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Health Briefs

How to decrease your risk of falling

How to decrease your risk of falling

Each year, one in three adults age 65 or older falls. Many of those falls will lead to a significant injury – a broken hip, traumatic brain injury, or serious cuts and bruises.

Equally scary, one fall can lead a person to develop a fear of falling, which can lead that person to limit his or her activity, which leads to decreased physical fitness, which leads to – you guessed it – an increased risk of falling.

These easy steps can help reduce the risk of falling:

  • Exercise regularly. Find a workout you enjoy – walking, swimming, biking, dancing – so that you stick with it.
  • Ask your doctor to review all of your medications, both prescription and over-the-counter, to identify medicines that can make you sleepy or dizzy. And be sure to tell the doctor if you have fallen, even if you were not seriously hurt.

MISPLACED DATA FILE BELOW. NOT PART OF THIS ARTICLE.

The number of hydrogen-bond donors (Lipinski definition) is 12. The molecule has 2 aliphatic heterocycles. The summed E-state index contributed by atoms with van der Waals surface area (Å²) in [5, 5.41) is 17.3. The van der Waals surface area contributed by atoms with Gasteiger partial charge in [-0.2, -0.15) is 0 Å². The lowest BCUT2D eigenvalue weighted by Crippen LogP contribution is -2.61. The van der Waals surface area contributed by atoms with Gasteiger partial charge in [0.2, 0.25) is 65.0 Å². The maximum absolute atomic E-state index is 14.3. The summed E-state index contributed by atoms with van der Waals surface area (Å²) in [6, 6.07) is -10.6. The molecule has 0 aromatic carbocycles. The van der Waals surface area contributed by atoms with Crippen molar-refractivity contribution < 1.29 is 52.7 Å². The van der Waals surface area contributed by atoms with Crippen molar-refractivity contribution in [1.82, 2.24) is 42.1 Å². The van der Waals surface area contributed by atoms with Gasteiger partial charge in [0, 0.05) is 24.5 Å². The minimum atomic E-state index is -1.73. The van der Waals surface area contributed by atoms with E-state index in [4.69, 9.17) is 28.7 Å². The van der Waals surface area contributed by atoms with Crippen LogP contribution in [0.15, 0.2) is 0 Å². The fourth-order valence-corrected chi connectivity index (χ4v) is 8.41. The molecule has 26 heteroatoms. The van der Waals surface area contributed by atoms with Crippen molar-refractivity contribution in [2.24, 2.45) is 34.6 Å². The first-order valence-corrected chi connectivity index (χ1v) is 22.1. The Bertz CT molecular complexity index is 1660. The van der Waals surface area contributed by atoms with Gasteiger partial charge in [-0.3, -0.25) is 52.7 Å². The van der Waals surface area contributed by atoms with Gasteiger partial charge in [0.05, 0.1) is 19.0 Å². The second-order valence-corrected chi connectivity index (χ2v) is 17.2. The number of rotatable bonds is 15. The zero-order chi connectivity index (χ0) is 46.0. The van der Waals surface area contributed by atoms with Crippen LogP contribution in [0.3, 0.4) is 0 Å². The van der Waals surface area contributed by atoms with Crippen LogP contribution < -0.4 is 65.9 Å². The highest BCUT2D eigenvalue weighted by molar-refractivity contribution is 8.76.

• Get screened for osteoporosis, which causes bones to become brittle and break easily. Medication, diet, and exercise can help fight osteoporosis.
  • Ensure you are getting enough calcium and vitamin D, either from your diet or through supplements.
  • Get up slowly after sitting or lying down. Rising too quickly can cause your blood pressure to drop and leave you light-headed.
  • Limit the amount of alcohol you drink. Even a small amount of alcohol can affect your balance and reflexes.
  • Use a walking stick, cane, or walker if you need help feeling steady when you walk.
  • Wear non-skid shoes indoors and out. Don't walk on stairs or floors in socks or shoes with smooth soles. Never walk on slippery, newly washed floors.
  • Always know where your pet is so you don't trip over Spot or Fluffy.

For more on ways to fall-proof your home , view Tips for fall-proofing your home.